Building a Safe Den for your Dog for Bonfire Night
Bonfire night can be a magical time for children and adults alike but not necessarily for our dogs. The sound of fireworks booming away can be a frightening ordeal for your pet but there are steps you can take to make him feel safe. As a London Dog Walker, I’m often asked how I think you should prepare for bonfire night, and how to build a den, so read on to find out how best to take care of your pet this November.
A good idea is to set aside an area in the house so that he knows he has a place to get away from the noise, his own little den. Preparing your dog for Bonfire Night should begin several weeks in advance. There are all sorts of things you can buy, from desensitising CDs to plug in diffusers which contain comforting pheromones. If absolutely necessary you can ask your vet for advice on sedation for a dog which is excessively frightened. But one of the best things you can do for him is to build him a safe haven.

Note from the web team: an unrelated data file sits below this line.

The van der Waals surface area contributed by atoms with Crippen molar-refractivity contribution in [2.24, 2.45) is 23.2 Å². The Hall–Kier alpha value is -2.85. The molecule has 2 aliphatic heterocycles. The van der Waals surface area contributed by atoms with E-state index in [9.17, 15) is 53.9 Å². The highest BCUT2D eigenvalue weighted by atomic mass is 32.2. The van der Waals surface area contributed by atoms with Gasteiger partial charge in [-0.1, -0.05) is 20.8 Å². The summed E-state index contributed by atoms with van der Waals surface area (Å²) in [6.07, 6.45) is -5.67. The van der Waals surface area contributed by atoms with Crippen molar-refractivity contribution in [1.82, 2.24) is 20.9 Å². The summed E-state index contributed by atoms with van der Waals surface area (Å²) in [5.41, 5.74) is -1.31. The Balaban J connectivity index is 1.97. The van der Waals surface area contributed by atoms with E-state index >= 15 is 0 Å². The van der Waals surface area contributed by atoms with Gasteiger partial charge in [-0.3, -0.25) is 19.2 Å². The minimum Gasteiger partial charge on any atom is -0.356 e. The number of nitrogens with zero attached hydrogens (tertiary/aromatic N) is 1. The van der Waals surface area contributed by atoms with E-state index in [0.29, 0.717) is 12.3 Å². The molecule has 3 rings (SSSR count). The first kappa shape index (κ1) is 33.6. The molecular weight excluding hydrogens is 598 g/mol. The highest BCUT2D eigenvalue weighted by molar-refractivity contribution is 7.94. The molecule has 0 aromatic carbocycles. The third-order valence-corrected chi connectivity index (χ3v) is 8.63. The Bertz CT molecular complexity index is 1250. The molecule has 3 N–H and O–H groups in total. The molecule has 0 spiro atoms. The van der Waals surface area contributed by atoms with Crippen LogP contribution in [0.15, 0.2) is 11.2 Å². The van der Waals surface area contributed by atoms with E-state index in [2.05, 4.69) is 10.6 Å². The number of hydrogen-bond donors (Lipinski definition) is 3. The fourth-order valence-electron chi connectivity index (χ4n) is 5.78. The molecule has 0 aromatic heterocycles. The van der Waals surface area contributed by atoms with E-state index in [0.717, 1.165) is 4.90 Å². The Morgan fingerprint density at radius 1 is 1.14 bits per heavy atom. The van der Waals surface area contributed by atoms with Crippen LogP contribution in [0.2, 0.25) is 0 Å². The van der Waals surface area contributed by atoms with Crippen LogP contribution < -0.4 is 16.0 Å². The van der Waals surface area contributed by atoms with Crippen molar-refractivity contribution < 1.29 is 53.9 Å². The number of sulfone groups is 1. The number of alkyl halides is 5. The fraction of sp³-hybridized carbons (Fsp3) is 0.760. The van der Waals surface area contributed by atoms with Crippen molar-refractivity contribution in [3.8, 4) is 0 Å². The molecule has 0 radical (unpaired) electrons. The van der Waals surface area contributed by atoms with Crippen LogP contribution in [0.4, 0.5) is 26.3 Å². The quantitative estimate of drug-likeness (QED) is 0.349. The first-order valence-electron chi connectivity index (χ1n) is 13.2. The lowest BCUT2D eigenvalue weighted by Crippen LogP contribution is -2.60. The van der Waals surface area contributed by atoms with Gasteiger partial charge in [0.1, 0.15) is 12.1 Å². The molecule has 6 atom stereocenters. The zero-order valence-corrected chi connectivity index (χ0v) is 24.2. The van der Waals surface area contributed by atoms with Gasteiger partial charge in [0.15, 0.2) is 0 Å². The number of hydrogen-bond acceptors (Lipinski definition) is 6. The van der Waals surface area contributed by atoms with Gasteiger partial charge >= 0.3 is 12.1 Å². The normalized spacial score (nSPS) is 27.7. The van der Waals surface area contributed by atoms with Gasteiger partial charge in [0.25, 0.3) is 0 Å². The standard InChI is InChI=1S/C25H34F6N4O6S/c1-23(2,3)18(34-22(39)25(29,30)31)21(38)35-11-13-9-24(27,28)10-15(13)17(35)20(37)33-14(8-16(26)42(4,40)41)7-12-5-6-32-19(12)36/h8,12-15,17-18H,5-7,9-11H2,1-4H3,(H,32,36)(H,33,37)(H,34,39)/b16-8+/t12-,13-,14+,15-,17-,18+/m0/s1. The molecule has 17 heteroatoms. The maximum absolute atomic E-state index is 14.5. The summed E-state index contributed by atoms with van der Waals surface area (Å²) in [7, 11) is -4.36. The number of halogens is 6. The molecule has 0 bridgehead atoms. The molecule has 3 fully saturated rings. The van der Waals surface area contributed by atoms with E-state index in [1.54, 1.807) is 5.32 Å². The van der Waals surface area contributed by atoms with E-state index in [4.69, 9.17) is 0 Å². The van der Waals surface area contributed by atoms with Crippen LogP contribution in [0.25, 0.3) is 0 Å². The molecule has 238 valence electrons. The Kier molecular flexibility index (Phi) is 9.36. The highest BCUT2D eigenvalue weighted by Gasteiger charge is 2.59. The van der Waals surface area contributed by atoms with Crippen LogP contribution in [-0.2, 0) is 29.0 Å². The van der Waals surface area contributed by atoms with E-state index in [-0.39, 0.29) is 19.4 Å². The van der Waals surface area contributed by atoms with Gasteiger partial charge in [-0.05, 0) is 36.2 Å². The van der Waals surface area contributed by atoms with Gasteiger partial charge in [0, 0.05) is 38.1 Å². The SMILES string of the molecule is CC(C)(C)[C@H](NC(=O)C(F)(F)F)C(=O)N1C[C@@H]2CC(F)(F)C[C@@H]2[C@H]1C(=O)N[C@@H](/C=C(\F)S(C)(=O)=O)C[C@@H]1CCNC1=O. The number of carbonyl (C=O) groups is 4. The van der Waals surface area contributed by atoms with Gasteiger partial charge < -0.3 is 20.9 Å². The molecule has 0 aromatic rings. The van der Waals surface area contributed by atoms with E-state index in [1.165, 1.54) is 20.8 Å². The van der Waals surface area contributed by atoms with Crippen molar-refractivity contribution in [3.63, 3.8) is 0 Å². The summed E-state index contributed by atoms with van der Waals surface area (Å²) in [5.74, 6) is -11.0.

This place should preferably be as far from the noise source as possible, away from doors and windows. Place it near to the middle of the house and in a spot where you can keep an eye on him. You could place a radio or CD player close by and play some soft music on the night.
You don’t have to buy a crate
There are plenty of purpose-made dog crates on the market but if you don’t want to run to the expense of buying one then you could build a makeshift one using a table, chairs and a large blanket, just like when you were a child making a tent in the garden!
Put his favourite bedding in the den along with some extra blankets for him to snuggle into; some dogs will try to make a nest to hide in when frightened. If you are using a crate, place a dark coloured blanket over the top of it so that he can feel extra secure. Make sure to leave the door of the crate open so that he doesn’t feel trapped.
To get him used to using it before the day, start encouraging him to go in it by putting treats or biscuits in there and perhaps his favourite toy. You could use a Kong stuffed with his favourite treats; this will hopefully distract him long enough to get the idea that this is a good place for him to stay. If Fido is not used to a crate or confined space it may take a few attempts before he realises that it’s nothing to worry about. Be patient!
Once you’ve settled him into his den on the night just remember to act normally, stay calm and keep the door to the outside firmly closed.